As gas prices continue to fluctuate, many drivers are seeking more cost-effective and environmentally-friendly vehicles. The Nissan Leaf is unique among modern alt-fuel vehicles because it is a purely battery-powered vehicle that does not include a gas engine at all – unlike its competitors from Toyota and Chevrolet.
A pure electric-powered car may seem like a novel approach to getting better fuel economy, however the idea is anything but new.
Last year, I had a chance to visit the Wells Auto Museum in Wells, Maine while on vacation. The museum has an expansive collection of 80 pre-war vehicles, including one that really surprised me!
The museum has a 1908 Baker Electric car that runs on – you guessed it – electricity! The placard next to the car contained this information:
Baker Motor Vehicle Co – Cleveland, OH
Original Price: $2,500. 4-pole series wound electric motor rated at 3.5 HP. Batteries consisted of four 80-volt, 96-amp hr exide cells (battery weight: 950 lbs). Controller drum continuous torque system gives 9 forward speeds and 3 reverse. Speed ranged from 3 to 30mph without using resistance. This car was originally owned by John D. Rockefeller. The body with facing seats was designed and built for his children.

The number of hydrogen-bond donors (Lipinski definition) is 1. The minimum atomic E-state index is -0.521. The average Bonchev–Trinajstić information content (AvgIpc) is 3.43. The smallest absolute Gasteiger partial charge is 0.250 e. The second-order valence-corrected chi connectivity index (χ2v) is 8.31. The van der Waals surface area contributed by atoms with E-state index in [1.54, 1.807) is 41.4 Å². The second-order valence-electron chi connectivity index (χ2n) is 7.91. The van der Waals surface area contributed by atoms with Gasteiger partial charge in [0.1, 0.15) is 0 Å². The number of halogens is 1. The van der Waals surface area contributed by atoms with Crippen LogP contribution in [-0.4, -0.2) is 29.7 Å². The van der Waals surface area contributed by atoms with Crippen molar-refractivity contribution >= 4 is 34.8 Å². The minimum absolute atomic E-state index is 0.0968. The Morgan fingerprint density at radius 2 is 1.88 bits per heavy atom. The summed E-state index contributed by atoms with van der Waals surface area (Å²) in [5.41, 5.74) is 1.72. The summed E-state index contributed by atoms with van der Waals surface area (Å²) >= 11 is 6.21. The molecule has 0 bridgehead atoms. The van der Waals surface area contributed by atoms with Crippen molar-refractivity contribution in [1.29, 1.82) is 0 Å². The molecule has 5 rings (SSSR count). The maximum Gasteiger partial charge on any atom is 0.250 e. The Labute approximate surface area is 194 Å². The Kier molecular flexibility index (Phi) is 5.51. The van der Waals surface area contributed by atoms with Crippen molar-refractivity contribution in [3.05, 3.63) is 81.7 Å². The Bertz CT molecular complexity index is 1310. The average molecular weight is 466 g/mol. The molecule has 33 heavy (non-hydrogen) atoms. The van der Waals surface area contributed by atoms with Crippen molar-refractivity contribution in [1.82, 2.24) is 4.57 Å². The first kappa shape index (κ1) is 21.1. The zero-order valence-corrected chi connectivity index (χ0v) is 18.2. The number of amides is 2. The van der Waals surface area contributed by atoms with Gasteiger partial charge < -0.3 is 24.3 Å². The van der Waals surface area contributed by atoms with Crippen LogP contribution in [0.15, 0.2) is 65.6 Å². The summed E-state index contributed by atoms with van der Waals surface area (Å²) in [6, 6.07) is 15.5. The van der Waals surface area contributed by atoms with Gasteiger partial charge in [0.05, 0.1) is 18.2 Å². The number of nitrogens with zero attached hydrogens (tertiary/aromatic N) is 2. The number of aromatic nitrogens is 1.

The Baker Motor Company produced numerous different models of electric cars between 1899 and 1916. Bakers were known for their smooth, quiet operation and high build quality. Both Thomas Edison and the King of Siam owned Bakers in the early 1900s. As noted, this particular one belonged to John D. Rockefeller!
When this car was produced, Baker was the largest manufacturer of electric cars in the world. However, 1908 was also the year when an upstart car manufacturer called Ford began production of the Model T. At just $825, the gasoline-powered Model T was much more affordable to the masses. By 1927, Ford has sold a staggering 15 million of them!
The market for electric cars hit a fever pitch by 1914 as World War I broke out, resulting in gasoline shortages. Baker lost its sales lead to rival Detroit Electric that same year. With sales declining, Baker merged with another local automaker and finally left the passenger car business for good in 1916.
Today’s answer to the Baker Electric is the Nissan Leaf: an all-electric car that offers greater range as well as safety belts, air bags, and air conditioning. Is the Leaf the pinnacle of decades of automotive design and engineering, or will it have the same problems of cost, weight, and limited refueling infrastructure that Baker ran into over a century ago? Only time will tell.